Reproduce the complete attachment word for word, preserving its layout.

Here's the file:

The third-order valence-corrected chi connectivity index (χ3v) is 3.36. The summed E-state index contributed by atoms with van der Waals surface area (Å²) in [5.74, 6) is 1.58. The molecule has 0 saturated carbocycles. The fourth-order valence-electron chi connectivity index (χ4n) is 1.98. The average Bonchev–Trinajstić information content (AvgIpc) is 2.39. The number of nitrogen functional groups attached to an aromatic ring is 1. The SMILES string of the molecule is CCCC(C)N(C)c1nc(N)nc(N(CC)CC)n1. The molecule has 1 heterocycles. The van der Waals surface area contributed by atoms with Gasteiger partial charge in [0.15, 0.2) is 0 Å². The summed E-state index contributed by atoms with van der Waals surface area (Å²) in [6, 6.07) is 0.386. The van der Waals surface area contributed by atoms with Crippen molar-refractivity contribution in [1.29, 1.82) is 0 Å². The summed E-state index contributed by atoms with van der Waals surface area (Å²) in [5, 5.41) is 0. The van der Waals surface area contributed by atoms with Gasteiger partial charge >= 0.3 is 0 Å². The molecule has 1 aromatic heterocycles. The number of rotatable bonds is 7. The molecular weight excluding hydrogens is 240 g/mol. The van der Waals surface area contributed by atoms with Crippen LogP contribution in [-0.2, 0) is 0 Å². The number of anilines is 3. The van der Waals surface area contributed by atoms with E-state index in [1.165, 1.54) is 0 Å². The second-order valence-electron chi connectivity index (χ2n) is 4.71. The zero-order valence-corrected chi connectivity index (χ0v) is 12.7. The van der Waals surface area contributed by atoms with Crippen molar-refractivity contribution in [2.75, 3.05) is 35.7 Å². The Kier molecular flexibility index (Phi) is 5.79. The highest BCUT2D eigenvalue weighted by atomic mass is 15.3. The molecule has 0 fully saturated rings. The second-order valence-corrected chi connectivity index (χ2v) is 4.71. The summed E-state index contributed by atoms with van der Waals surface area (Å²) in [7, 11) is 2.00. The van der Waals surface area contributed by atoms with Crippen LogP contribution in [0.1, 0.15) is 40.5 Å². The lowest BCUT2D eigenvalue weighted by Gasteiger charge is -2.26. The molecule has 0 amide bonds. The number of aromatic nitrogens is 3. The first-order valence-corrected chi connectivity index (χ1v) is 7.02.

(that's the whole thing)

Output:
The third-order valence-corrected chi connectivity index (χ3v) is 3.36. The summed E-state index contributed by atoms with van der Waals surface area (Å²) in [5.74, 6) is 1.58. The molecule has 0 saturated carbocycles. The fourth-order valence-electron chi connectivity index (χ4n) is 1.98. The average Bonchev–Trinajstić information content (AvgIpc) is 2.39. The number of nitrogen functional groups attached to an aromatic ring is 1. The SMILES string of the molecule is CCCC(C)N(C)c1nc(N)nc(N(CC)CC)n1. The molecule has 1 heterocycles. The van der Waals surface area contributed by atoms with Gasteiger partial charge in [0.15, 0.2) is 0 Å². The summed E-state index contributed by atoms with van der Waals surface area (Å²) in [6, 6.07) is 0.386. The van der Waals surface area contributed by atoms with Crippen molar-refractivity contribution in [1.29, 1.82) is 0 Å². The summed E-state index contributed by atoms with van der Waals surface area (Å²) in [5, 5.41) is 0. The van der Waals surface area contributed by atoms with Gasteiger partial charge >= 0.3 is 0 Å². The molecule has 1 aromatic heterocycles. The number of rotatable bonds is 7. The molecular weight excluding hydrogens is 240 g/mol. The van der Waals surface area contributed by atoms with Crippen LogP contribution in [-0.2, 0) is 0 Å². The number of anilines is 3. The van der Waals surface area contributed by atoms with E-state index in [1.165, 1.54) is 0 Å². The second-order valence-electron chi connectivity index (χ2n) is 4.71. The zero-order valence-corrected chi connectivity index (χ0v) is 12.7. The van der Waals surface area contributed by atoms with Crippen molar-refractivity contribution in [2.75, 3.05) is 35.7 Å². The Kier molecular flexibility index (Phi) is 5.79. The highest BCUT2D eigenvalue weighted by atomic mass is 15.3. The molecule has 0 fully saturated rings. The second-order valence-corrected chi connectivity index (χ2v) is 4.71. The summed E-state index contributed by atoms with van der Waals surface area (Å²) in [7, 11) is 2.00. The van der Waals surface area contributed by atoms with Crippen LogP contribution in [0.1, 0.15) is 40.5 Å². The lowest BCUT2D eigenvalue weighted by Gasteiger charge is -2.26. The molecule has 0 amide bonds. The number of aromatic nitrogens is 3. The first-order valence-corrected chi connectivity index (χ1v) is 7.02.